The new Toshiba SD-R6012 drive, launched Monday, supports DVD-R and DVD-RW formats as well as the CD-RW format, allowing it to record data on both DVD and CD discs. The storage device division of Toshiba America Information Systems said it is first to hit the market with a DVD-rewritable drive for notebooks.
But other companies, such as Pioneer Electronics, are also working on DVD burners for laptops. Mary Craig, an analyst with research firm Gartner, said that about nine major manufacturers were developing DVD-rewritable notebook drives. She predicts these will eventually replace slim CD-RW drives, which she expects to fall out of production by the end of the second quarter next year. Craig added that manufacturers would continue to make DVD-ROM and combination CD-RW and DVD-ROM drives.
"The CD-RW format has hit the wall in terms of speed," said Craig. "In the mobile PC space, price sensitivity is very high, and there is more money in drives with new formats."Two rival groups of manufacturers are battling to establish a DVD-rewritable standard in the industry. Each group supports different and incompatible formats, which analysts have said has led to consumer confusion and dissatisfaction, and stifled growth. Several companies have tried to bring the two sides together, but talks have been slow.
In the meantime, companies have been developing and selling products based on their respective formats in hopes of capitalizing on the growing popularity of digital imaging and editing, which is spurring demand for DVD burners.
Pioneer has said its expects to launch its mobile DVD-rewritable drive in the later part of the fourth quarter.
Pioneer spokesman Andy Parsons said that company's drive for notebooks will write to discs at 2x speed, which is twice as fast as the Toshiba drive. Parsons estimates that it will take only half an hour of write-time to fill a disc.
Toshiba's new SD-R6012 drive, which is available now to manufacturers, will soon appear in high-end notebooks, allowing consumers to use the portable machines to store data on DVDs and burn home movies. As, Toshiba will introduce such a notebook with its holiday product-line refresh. The company did not announce pricing for the internal drive.
"Our new lightweight combination drive brings DVD recording to the mobile world, providing users with a stepping stone to move from CD to DVD technology for creating and storing family photos, files, videos and other memories people don't want to lose," Maciek Brzeski, vice president of marketing at the Toshiba storage device division, said in a statement.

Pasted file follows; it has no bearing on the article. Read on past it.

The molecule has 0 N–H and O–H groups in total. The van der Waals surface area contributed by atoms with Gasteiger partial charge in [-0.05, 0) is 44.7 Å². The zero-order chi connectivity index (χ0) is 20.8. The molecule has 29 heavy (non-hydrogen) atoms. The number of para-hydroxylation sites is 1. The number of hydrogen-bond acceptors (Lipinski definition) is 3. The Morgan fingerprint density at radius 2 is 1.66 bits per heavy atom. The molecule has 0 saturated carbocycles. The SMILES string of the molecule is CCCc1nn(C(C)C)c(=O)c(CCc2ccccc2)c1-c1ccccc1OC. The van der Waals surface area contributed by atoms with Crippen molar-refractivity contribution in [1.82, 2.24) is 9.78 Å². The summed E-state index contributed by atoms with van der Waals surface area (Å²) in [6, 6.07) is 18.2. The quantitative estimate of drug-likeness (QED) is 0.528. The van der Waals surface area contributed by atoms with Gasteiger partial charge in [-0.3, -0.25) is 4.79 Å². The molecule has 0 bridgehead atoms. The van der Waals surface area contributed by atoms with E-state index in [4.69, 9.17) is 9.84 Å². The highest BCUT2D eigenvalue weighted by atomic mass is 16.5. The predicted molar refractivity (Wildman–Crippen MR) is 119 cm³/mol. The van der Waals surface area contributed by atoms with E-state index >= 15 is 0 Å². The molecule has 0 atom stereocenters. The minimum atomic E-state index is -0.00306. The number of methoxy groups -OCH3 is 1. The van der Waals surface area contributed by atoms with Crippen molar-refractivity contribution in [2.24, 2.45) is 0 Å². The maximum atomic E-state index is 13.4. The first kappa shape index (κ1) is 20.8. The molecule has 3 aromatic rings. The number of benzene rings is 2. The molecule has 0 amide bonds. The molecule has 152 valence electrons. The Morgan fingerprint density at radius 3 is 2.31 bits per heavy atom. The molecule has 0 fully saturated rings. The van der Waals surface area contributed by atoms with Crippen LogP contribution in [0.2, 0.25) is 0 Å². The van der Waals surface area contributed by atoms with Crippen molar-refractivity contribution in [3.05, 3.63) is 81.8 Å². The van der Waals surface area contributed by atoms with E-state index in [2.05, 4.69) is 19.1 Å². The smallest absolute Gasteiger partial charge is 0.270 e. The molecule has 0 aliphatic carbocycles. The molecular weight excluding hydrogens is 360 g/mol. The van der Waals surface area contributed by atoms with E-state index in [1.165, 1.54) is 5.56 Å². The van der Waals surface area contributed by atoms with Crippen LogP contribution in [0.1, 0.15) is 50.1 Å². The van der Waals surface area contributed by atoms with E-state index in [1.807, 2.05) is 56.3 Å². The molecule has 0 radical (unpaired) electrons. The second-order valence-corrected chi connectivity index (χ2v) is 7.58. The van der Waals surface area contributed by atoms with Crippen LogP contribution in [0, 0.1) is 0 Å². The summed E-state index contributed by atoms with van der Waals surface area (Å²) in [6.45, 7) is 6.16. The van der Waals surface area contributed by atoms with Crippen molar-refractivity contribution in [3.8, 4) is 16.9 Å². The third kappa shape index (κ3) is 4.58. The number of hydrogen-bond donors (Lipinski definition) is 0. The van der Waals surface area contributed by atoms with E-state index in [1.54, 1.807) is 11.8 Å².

Meanwhile, the company's storage division also announced a similar drive, the SD-R5002, for desktop PCs. The drive is available now for $349, directly from Toshiba and also at retail, the company said. While the SD-R5002 can be installed into existing desktops, the SD-R6012 drive for notebooks must be designed into a new system.
Toshiba's new notebook drive will help DVD burners move closer to the mainstream. On the desktop side, DVD burners have become more affordable over time, thanks to price cuts by companies such as Hewlett-Packard. HP recentlyprices on its drives by $100. They now start at $349.
But the DVD-burner manufacturers are currently waging aMost see this format battle as the biggest hurdle to the adoption of DVD burners by consumers. Some manufacturers, such as Sony, have attempted to sidestep the conflict by introducing drives that support both formats. between DVD-RW and DVD+RW formats, reminiscent of the VHS versus Betamax conflict that preceded the widespread adoption of VCRs.
The SD-R6012 notebook drive writes DVDs at 1X speeds and CDs at up to 16x speeds. It reads DVDs at 8X and CDs at 24X speeds. DVD-RW discs cost about $10 each.